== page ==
Guides allow you to easily illustrate technical procedures to any audience. iFixit guides are used for everything from replacing the logic board on an iPad Mini to darning a hole in your favorite sweater. This overview helps you understand the various elements that make up a guide page.
Edit, Full Screen, and Options
The first page of a guide features two options which are located in the top-right of the page: Edit and Dropdown caret.
Once the menu drops down you will see eight options from you to choose from: Full Screen, History, Download PDF, Translate, Expand Comments, Get Sharable Link, Embed This Guide, and Notify Me of Any Changes.
Click Edit to add and edit the elements of your guide page. Guide editing is organized under three sub-sections: Introduction, Details, and Guide Steps.
The Guide Introduction is the first tab on the left of the page when you create or edit a guide. The Introduction is where you add introductory information for the guide, including guide flags. A strong introduction better acquaints users with your procedure.
Provide a basic outline of your guide in the introduction field. Advice, anecdotes, and important safety protocols all belong here. The introduction may be as brief or as lengthy as you want.
Guide Details give users important information that they need before starting a procedure. Required tools and parts, prerequisites, time required, and other logistics-related pieces of information are located on the Details page.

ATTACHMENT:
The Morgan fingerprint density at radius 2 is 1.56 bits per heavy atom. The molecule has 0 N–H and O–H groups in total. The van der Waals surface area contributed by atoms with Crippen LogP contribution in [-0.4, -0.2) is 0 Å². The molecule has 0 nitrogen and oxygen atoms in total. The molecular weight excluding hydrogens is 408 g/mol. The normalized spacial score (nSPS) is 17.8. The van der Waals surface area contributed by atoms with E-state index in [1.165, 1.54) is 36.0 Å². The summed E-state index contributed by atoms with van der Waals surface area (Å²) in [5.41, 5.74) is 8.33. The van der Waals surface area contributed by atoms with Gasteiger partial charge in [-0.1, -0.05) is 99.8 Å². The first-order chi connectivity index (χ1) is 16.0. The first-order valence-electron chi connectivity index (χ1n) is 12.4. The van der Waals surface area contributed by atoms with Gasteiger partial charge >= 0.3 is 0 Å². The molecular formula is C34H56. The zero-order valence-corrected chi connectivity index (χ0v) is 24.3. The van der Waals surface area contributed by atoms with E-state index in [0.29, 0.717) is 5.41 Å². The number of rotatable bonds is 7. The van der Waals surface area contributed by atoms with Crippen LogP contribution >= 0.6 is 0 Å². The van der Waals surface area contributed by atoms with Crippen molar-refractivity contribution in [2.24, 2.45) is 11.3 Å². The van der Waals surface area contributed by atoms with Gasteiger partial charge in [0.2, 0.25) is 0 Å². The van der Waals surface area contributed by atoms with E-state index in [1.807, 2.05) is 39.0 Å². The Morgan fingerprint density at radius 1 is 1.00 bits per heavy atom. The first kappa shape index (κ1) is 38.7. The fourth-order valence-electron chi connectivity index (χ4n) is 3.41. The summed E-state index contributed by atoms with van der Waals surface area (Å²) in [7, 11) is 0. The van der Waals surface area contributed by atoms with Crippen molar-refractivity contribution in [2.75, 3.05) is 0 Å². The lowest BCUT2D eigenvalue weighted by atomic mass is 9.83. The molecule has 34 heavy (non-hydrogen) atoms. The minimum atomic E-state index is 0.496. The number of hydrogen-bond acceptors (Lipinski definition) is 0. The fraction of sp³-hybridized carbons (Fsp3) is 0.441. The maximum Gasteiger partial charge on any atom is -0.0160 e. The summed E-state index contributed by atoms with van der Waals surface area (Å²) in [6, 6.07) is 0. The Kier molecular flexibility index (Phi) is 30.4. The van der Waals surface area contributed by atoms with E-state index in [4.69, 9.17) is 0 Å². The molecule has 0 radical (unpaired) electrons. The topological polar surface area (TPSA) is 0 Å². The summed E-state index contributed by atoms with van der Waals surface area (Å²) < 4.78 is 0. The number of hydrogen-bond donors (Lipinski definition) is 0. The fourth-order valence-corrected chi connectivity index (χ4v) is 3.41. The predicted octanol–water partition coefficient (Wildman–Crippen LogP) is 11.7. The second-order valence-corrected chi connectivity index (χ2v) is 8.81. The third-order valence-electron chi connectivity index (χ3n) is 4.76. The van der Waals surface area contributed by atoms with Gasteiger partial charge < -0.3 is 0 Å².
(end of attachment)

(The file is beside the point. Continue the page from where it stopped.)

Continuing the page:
Learn how to add text and photos and edit bullets to make your step-by-step guide a complete documentation experience.
Click Full Screen to view the guide in full screen mode. This is typically what a user will see/use when completing a guide on a mobile device/tablet.
A guide's history shows you the entire timeline of changes to the guide. You can even revert back to any previous state. The History option allows you to view the entire revision history for a guide page. You can view the history chronologically according to the revisions’ dates and times.
This link takes you to the Guide History wiki where you can gain more in-depth knowledge of the parts of the history page.
Save to Favorites
When a you favorite a guide, that guide is added to your User Profile under the section My Favorite Guides.
Use this link for further instruction on Save to Favorites.
To view your guide offline, you can download it as a PDF. Downloading a PDF version of your guide is super easy. In the Options menu, Select Download PDF, and a PDF file of your guide will open.
The languages currently supported can be viewed here.
With this link to our Languages Help Documentation, you will find a number of helpful guides for translating your guides, both manual and machine translations.
Expand and Collapse Comments
The Expand Comments option gives you the opportunity to read comments that have been posted for or about your guide.
When you select Expand Comments, scroll down to the bottom of the guide page to the Comments section. If users have commented on your guide, you will see a username link to their profile page. Click the link to view users who have commented on your guide. Near the bottom of their profile page, you will find a link to their comments on your guide, under Guide Comments. Once you have read the comments, or if you want the comments to be concealed, select Collapse Comments from the Options drop-down menu.
Get Shareable Link
This feature is a quick and easy way to create a link that you can copy and share with others.
Embed This Guide
Select Embed this Guide to embed a guide as a small widget on your site/forum. The feature allows you to choose the size that fits your need, and you can even preview your embed size selection!
Notify Me of Changes
Selecting Notify Me of Changes subscribes you to notifications for changes made to your guide.
There are 4 types of guides on iFixit and each guide type is organized within its own section on the Category Page.